Eugene Bell Center for Regenerative Biology and Tissue Engineering

Cross-section of a lamprey spinal cord stained with toluidine blue. Note the large size of the giant axons in the ventromedial tract.
Confocal image of a lamprey giant axon (green) injected with phalloidin to label synapses. Axon is making synapses with a spinal motor neuron (red).
Orange pigmented sensory organs surrounding the edge of the oral siphon in the tunicate Ciona.
The oral siphon and orange pigmented sensory organs (left) regenerate rapidly (straight line indicates the amputation plane) in the tunicate Ciona.
The stem cells for Ciona regeneration surround perforations in the pharynx.
Electron micrograph showing two synapses within a lamprey giant reticulospinal axon.

The Eugene Bell Center for Regenerative Biology and Tissue Engineering was established in 2010 through the extraordinary leadership gifts of Millicent Bell and John and Valerie Rowe. Research in the Bell Center is intended to elucidate the molecular, genetic and cellular mechanisms underlying the growth and replacement of highly differentiated tissues during development, physiological turnover and repair following injury. These processes are critical to human health and biology and have been the focus of elegant studies in a myriad of model organisms at the Laboratory since the pioneering work of MBL scientists Thomas Hunt Morgan and Jacques Loeb.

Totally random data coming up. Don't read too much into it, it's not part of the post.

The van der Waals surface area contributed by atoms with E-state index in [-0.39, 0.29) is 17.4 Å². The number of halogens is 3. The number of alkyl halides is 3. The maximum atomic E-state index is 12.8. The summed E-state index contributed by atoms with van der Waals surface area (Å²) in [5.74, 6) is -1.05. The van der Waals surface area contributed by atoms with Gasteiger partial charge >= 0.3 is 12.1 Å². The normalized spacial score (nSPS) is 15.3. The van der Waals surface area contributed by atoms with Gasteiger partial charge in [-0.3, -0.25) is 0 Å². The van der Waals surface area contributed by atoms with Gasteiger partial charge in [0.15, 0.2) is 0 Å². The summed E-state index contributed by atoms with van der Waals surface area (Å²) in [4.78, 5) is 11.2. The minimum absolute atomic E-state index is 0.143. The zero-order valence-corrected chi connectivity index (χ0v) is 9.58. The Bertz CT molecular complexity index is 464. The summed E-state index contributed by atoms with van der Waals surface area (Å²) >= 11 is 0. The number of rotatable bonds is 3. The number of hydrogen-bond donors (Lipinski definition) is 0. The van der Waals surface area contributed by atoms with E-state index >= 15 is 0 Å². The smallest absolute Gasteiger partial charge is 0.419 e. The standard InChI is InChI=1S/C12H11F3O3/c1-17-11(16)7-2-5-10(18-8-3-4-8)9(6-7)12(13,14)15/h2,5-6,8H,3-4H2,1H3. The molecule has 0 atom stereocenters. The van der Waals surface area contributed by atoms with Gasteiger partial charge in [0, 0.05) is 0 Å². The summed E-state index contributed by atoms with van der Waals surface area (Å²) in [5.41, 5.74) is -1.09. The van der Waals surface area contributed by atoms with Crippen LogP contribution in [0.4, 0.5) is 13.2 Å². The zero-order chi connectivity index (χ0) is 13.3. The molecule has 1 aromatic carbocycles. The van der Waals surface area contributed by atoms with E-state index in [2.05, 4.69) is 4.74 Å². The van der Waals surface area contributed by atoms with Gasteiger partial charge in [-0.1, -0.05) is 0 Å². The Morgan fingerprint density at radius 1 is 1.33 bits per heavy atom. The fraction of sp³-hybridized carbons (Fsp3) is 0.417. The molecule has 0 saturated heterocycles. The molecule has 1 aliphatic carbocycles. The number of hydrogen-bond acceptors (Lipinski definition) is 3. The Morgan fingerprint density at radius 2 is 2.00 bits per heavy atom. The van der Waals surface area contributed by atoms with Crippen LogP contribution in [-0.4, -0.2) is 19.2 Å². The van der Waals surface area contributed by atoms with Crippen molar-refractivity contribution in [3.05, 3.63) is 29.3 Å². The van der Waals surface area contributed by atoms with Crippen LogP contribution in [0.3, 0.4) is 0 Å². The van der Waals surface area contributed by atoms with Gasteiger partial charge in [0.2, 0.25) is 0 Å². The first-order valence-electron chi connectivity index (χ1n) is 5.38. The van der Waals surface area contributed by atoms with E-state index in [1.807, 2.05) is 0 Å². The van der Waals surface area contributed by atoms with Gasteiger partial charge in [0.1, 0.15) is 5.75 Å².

Utilizing unique and highly tractable marine and aquatic model organisms, high throughput and comparative genetic approaches, novel imaging technologies and the latest advances in data-intensive computational analysis, scientists in the Bell Center, in collaboration with colleagues at the University of Chicago and the Argonne National Laboratory, are providing answers to some of the most fundamental and intriguing questions in biology. From the control of cellular energetics to the processes of organ development and spinal cord regeneration these transformative discoveries are allowing new insights into the basic mechanisms of tissue growth, repair and regeneration in all metazoans and will permit novel approaches to the understanding, treatment and prevention of human disease.


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Recent Publications

Corkins, M.E., Hanania, H.L., Krneta-Stankic, V., DeLay, B.D., Pearl, E.J., Lee, M., Hong, J., Davidson, A.J., Horb, M.E., and Miller, R.K. 2018. Transgenic Xenopus laevis line for in vivo labeling of nephrons within the kidney. Genes 9, (4) 197. doi:10.3390/genes9040197

Delay, B.D., Corkins, M.E., Hanania, H.L., Salanga, M., Deng, J.M., Sudou, N., Taira, M., Horb, M., and Miller, R.K. 2018. Tissue-specific gene inactivation in Xenopus laevis: knockout of lhx1 in the kidney with CRISPR/Cas9. Genetics 208(2): 673-686. doi: 10.1534/genetics.117.300468

Gonzalez-Bellido, P.T., Scaros, A.T., Hanlon, R.T., and Wardill, T.J. 2018. Neural control of dynamic 3-dimensional skin papillae for cuttlefish camouflage. iScience. doi: 10.1016/j.isci.2018.01.001

Herman, P.E., Papatheodorou, A., Bryant, S.A., Herdy, J.R., Buxbaum, J.D., Smith, J.J., Morgan, J.R., and Bloom, O. 2018. Highly conserved molecular pathways, including Wnt signaling, promote functional recovery from spinal cord injury in lampreys. Scientific Reports 8, 742. doi: 10.1038/s41598-017-18757-1

Malamy, J.E., and Shribak, M. 2018. An orientation-independent DIC microscope allows high resolution imaging of epithelial cell migration and wound healing in a cnidarian model. Journal of Microscopy. doi:10.1111/jmi.12682